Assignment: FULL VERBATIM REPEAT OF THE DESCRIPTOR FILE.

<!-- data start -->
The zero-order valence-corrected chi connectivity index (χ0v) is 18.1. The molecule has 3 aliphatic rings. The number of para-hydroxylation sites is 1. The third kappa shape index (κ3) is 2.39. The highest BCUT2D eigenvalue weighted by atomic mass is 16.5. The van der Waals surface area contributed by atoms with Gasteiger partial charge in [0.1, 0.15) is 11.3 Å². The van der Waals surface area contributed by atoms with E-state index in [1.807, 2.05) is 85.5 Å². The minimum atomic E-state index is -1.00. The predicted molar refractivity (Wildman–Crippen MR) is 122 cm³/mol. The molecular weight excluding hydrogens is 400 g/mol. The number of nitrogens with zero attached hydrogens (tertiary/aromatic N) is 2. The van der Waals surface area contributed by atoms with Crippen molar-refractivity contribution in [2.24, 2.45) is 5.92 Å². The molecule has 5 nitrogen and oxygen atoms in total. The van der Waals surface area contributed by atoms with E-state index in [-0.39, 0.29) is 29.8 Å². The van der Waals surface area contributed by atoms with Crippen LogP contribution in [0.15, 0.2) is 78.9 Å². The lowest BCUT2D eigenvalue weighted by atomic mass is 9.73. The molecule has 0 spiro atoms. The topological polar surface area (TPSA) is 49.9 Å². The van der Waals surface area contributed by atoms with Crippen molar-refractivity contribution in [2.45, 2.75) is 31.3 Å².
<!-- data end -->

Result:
The zero-order valence-corrected chi connectivity index (χ0v) is 18.1. The molecule has 3 aliphatic rings. The number of para-hydroxylation sites is 1. The third kappa shape index (κ3) is 2.39. The highest BCUT2D eigenvalue weighted by atomic mass is 16.5. The van der Waals surface area contributed by atoms with Gasteiger partial charge in [0.1, 0.15) is 11.3 Å². The van der Waals surface area contributed by atoms with E-state index in [1.807, 2.05) is 85.5 Å². The minimum atomic E-state index is -1.00. The predicted molar refractivity (Wildman–Crippen MR) is 122 cm³/mol. The molecular weight excluding hydrogens is 400 g/mol. The number of nitrogens with zero attached hydrogens (tertiary/aromatic N) is 2. The van der Waals surface area contributed by atoms with Crippen molar-refractivity contribution in [2.24, 2.45) is 5.92 Å². The molecule has 5 nitrogen and oxygen atoms in total. The van der Waals surface area contributed by atoms with E-state index in [-0.39, 0.29) is 29.8 Å². The van der Waals surface area contributed by atoms with Crippen LogP contribution in [0.15, 0.2) is 78.9 Å². The lowest BCUT2D eigenvalue weighted by atomic mass is 9.73. The molecule has 0 spiro atoms. The topological polar surface area (TPSA) is 49.9 Å². The van der Waals surface area contributed by atoms with Crippen molar-refractivity contribution in [2.45, 2.75) is 31.3 Å².